Tonn Toime - new translation from Ó Rathaille

Gavin Clarke history, irish, language, Nature, Poetry

The Wave of Toime is the latest in a series of translations for the ILS by Brian O’Connor of the great Irish poet of the late 17th and early 18th century, Aodhagán Ó Rathaille (c.1670–1726). ‘Tonn Toime’ describes the disturbed sleep of the poet and his appeal to the chieftains of the past for respite and a return to the …

Richard Needham: One Man, Two Worlds

Gavin Clarke Brexit, COVID-19, economics, northern ireland, Troubles

Members will recall our October 2019 event ‘The Belfast Agreement and Brexit‘ and the dejected tone of most contributions that evening as we approached the January 2020 point of departure. While sharing the dismay of our panel at the shift to populism that had taken hold of British politics Richard Needham shifted the debate to consider the economic factors that …

Journey Around My Room

Gavin Clarke Architecture, COVID-19, Family, Reflection, technology

After over a year of our retreating to private spaces Emma Devlin reflects on distance and technology, and how her room in a shared house in Belfast reflects and records her presence. Journey Around My Room By EMMA DEVLIN I looked up my flat on Google maps. The two squares of scrappy land just outside the front door used to …

The Settlement: Family history and writing a historical novel.

Gavin Clarke Family, history, Troubles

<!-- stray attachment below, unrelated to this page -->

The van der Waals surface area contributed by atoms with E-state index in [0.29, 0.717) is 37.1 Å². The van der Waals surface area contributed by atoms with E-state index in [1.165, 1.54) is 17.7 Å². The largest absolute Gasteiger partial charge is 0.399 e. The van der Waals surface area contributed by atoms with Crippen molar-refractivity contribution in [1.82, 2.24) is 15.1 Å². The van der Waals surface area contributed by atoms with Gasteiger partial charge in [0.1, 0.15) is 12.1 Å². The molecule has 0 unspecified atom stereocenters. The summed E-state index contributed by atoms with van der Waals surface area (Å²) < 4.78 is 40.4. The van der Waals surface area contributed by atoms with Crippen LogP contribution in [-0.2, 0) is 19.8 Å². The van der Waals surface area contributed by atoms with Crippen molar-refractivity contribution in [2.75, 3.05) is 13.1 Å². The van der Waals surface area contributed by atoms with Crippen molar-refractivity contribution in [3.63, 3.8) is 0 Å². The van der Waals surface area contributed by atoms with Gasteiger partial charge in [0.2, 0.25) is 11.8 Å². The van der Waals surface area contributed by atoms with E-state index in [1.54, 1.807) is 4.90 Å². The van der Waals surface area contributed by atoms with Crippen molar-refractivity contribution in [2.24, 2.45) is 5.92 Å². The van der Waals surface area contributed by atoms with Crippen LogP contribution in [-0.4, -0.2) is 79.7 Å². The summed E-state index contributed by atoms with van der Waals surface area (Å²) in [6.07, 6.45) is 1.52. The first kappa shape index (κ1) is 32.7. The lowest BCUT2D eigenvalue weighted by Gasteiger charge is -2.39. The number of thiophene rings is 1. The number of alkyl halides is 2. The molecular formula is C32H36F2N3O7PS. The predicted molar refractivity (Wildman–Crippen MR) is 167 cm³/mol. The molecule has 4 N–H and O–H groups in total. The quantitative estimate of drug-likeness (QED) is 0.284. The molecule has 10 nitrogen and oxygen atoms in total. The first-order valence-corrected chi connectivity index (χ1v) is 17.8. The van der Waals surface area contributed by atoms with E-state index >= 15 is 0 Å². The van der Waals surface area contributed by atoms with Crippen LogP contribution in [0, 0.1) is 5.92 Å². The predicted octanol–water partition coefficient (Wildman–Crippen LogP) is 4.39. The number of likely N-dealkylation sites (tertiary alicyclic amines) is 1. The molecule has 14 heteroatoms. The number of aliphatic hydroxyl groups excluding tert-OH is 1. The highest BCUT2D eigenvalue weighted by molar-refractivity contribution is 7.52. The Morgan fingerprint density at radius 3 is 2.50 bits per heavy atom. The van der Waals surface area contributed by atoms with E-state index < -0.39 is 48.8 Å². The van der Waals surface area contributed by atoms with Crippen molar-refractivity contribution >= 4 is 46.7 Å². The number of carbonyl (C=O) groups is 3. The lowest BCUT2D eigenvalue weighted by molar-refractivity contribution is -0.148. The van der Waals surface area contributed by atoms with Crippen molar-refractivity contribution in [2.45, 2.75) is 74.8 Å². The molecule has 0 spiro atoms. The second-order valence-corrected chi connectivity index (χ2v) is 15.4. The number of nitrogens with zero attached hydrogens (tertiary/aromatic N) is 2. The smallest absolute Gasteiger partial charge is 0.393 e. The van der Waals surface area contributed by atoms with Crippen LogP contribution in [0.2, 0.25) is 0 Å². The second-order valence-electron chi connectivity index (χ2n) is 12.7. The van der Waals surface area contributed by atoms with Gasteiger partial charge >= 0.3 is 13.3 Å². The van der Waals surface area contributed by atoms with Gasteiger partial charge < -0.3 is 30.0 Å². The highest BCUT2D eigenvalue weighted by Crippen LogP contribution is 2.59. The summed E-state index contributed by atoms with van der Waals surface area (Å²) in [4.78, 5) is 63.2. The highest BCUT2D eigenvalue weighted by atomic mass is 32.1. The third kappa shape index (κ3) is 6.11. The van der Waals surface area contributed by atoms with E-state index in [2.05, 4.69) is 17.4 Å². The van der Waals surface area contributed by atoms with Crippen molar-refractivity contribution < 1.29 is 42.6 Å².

By RUTH KIRBY-SMITH How ironic it is that I ended up writing a historical novel as history was my least favourite school subject. As an insouciant fourteen-year-old I was cheeky to the toughest history master at Methodist College Belfast; he gave me such a roasting that it was still remembered at our 50-year reunion in 2017. I never turned a …

Cabhair ni Ghoirfead, a new translation.

Gavin Clarke death, irish, language

A new translation is presented here of ‘Cabhair ni Ghoirfead’ (Poem XXI) by the great Irish poet of the late 17th and early 18th century Aodhagán Ó Rathaille. Patrick Dinneen, lexicographer and translator of Ó Rathaille, considered it the pinnacle of his work. The verse dates from late in the poet’s life (c.1670–1726) and is included in the excellent Dánta Aodhagáin …

The WB Yeats Bedford Park Project

Gavin Clarke history, London, Poetry, statue

By CAHAL DALLAT Opening a Can of Worms “Why would London want to honour Ireland’s national poet?” is the question, asked in a range of tones and phrasings. The starting point’s that it clearly does, as half our WB Yeats Bedford Park Artwork Project backers on the crowdfund page (where you can read more on Londoner Conrad Shawcross RA’s Yeats-inspired …

Judy O’Kane, two poems.

Gavin Clarke COVID-19, Poetry

My work, both prose and poetry, is interested in how we occupy space. This poem looks back to the early days of the pandemic in the run up to Easter. I was fascinated by how we delineated space. The simple act of walking seemed to become formalised, even performative as we traversed the park, giving way to each other. The …

Writing Today in Ulster Scots

Gavin Clarke history, language, Poetry, translation, Ulster Scots

By ANGELA GRAHAM Why is it so hard to find writing in Ulster Scots among contemporary publications? Has it gone for good or is it poised to make a come-back? Up to the mid-twentieth century it was commonplace to find Ulster Scots poetry and prose in literary magazines or in newspapers but now it is exceptional. Although there is a …

Sybil Connolly’s In an Irish House.

Gavin Clarke Architecture, design, history

By PATRICIA JENKINS Sybil Connolly was a world-renowned Irish fashion designer – the first to achieve international recognition for her couture collections. She took her inspiration from the traditional costume of Irish peasant women in fashioning a classically simple ensemble made up of a full circular skirt worn with a light-coloured frilly blouse and teamed with a woollen shawl, all …